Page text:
Log out of your computer, lock, restart, or turn it off on a schedule with Shutdown Timer Classic

Apr 12, 2021
Updated • Apr 12, 2021
Software, Windows software

Want to automatically shut down your computer at a specific time? Windows can't do it, it'll annoy you with forced restart after updates, but you can't set a timer to execute shutdown or restart the system.

Shutdown Timer Classic lock options

Well, you can do all these with the help of third-party programs like Shutdown Timer Classic.

The open source program is incredibly easy to use. Click on the drop-down menu and select an action from the following options:Shutdown, Restart, Hibernate, Sleep, Logout or Lock the system. Set the timer when the action should be triggered; Shutdown Timer Classic lets you configure the setting by hours, minutes and seconds.

Log out of your computer, lock, restart, or turn it off on a schedule with Shutdown Timer Classic

Hit the start button, and the interface will switch to a timer mode, which looks pretty slick. This is a floating window which stays on top of other windows, you can move it around as you like. You probably want to resize it to make it take less space on the screen. You can interact with it by right-clicking anywhere in the window. The menu that pops-up lets you stop the clock and exit the program, restart the timer, and restart the app (effectively canceling the timer). Click the close button to stop the timer and exit the program.

Shutdown Timer Classic tray menu

If you don't want the timer to appear on the screen, toggle the background mode. This sends Shutdown Timer Classic to the system tray. Right-click on the icon to view a context menu with the timer controls, it also displays a mini version of the countdown. If you change your mind and want the timer back, you can enable it from the tray menu.

Shutdown Timer Classic has a graceful mode, which prevents force closing of other programs that may be running in the background. It may sound like a counter-intuitive feature, but you may appreciate it if you have unsaved documents open.

Shutdown Timer Classic enter password

You can set the application to prevent the display from going to sleep, which is a useful option to have, especially if you are only going to be away from your workstation for a short duration.

The gear icon in the top right corner takes you to Shutdown Timer Classic's Settings page. Dislike having the timer window always on top? Disable it from the Advanced tab. You can also choose to disable animations, and background notifications completely.

Shutdown Timer Classic settings

Don't want other users to turn off the timer? You can add a password to lock the program. The application doesn't prompt you to set the password the moment you enable the option, instead you will be asked to select a password the next time you start a timer. You won't be able to close or cancel the timer without entering the password.

Shutdown Timer Classic will automatically close if you chose the lock option. This doesn't happen with the Lock and Sleep modes. I recommend setting one of the default settings, and that would be the Graceful mode (prevents the program from ending other processes).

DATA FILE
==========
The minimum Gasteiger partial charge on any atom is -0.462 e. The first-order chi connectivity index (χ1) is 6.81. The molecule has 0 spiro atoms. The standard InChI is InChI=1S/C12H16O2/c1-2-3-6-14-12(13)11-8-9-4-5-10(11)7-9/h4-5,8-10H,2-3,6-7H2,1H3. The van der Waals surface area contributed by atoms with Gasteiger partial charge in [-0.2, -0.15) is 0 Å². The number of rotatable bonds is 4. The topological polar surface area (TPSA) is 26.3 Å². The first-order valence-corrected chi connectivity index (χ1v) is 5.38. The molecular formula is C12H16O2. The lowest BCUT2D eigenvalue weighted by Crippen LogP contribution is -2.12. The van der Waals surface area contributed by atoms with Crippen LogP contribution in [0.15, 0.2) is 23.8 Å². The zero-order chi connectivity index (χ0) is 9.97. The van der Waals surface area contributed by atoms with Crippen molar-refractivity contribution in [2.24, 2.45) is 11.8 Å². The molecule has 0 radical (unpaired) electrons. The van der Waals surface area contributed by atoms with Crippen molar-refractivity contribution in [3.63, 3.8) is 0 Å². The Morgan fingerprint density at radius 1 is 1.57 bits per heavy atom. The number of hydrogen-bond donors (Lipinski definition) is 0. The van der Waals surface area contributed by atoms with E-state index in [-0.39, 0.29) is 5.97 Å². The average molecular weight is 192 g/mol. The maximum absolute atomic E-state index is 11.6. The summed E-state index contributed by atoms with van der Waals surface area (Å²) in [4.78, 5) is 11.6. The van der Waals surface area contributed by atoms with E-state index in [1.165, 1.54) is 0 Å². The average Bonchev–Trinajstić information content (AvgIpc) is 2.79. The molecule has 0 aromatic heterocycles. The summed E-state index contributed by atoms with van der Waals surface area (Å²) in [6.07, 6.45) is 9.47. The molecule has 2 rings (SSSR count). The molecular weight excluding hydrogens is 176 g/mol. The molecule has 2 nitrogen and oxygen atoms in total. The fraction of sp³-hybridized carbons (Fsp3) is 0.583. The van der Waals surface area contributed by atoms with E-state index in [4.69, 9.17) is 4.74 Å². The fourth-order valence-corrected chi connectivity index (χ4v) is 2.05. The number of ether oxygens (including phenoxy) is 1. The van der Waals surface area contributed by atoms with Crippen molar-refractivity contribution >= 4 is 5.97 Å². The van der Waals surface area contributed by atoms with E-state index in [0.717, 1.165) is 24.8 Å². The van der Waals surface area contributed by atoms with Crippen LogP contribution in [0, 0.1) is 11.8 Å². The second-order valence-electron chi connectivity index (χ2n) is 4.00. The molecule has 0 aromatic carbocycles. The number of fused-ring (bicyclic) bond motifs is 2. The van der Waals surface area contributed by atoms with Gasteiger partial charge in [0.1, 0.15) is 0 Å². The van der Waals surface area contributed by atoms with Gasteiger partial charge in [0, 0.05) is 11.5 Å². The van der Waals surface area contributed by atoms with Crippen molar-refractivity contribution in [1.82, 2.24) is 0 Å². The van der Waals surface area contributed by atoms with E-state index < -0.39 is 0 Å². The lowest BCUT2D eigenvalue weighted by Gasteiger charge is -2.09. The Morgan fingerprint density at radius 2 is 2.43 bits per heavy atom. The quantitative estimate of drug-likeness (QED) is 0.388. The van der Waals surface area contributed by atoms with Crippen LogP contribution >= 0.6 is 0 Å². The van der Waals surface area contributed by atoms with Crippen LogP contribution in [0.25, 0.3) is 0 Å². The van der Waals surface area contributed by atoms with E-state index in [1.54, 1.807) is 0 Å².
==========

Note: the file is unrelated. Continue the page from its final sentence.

Shutdown Timer Classic advanced settings

I tested the program using multiple settings, including the Graceful option on the main screen of the application, when it wasn't enabled, unsaved test documents were indeed closed when the timer kicked in and killed all the other programs.

Shutdown Timer Classic is available in a portable version on the GitHub page, and as a UWP app on the Microsoft Store.

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  1. JayJoe said on May 19, 2021 at 7:45 pm

    Chrono Shutdown v1.12 by John O’Byrne since 2001 (from windows 98 to windows 10) and nothing comes close to this 200 KB Program!


  2. Simon said on April 14, 2021 at 2:58 am

    I use “Don’t Sleep” by softwareok.com.

  3. DrKnow said on April 12, 2021 at 11:38 pm

    Ashwin: “Windows can’t do it, it’ll annoy you with forced restart after updates”

    @Ashwin do you seriously let windows update when it wants to?
    Do an article on how to update Windows ONLY when the users wants to update. Sounds like you need this yourself.

  4. Jeff M.S. said on April 12, 2021 at 3:32 pm

    That’s handy. I wish something like this was built into Open Shell.

    1. Jeff M.S. said on April 12, 2021 at 3:38 pm

      Added it to my Classic Shell Start menu: https://i.imgur.com/6VQsRcd.png

      The app doesn’t remember its position though.

  5. SoHoHe said on April 12, 2021 at 9:04 am

    I use simple command prompts for sleep/shutdown/restart.. like:

    C:\Windows\System32\powercfg.exe -change -monitor-timeout-ac 1


    shutdown /m \\computername /r /f /t 8 /c “Restart in progress…”

    It’s easy to add a scheduled task to invoke them.. use it to reset all my systems, take apache servers offine/online for daily backup and maintenance tasks like sytsem checks, disk cleanups, etc. Makes running 8 windows 10 systems a lot less stressful!

    Just my two cents.

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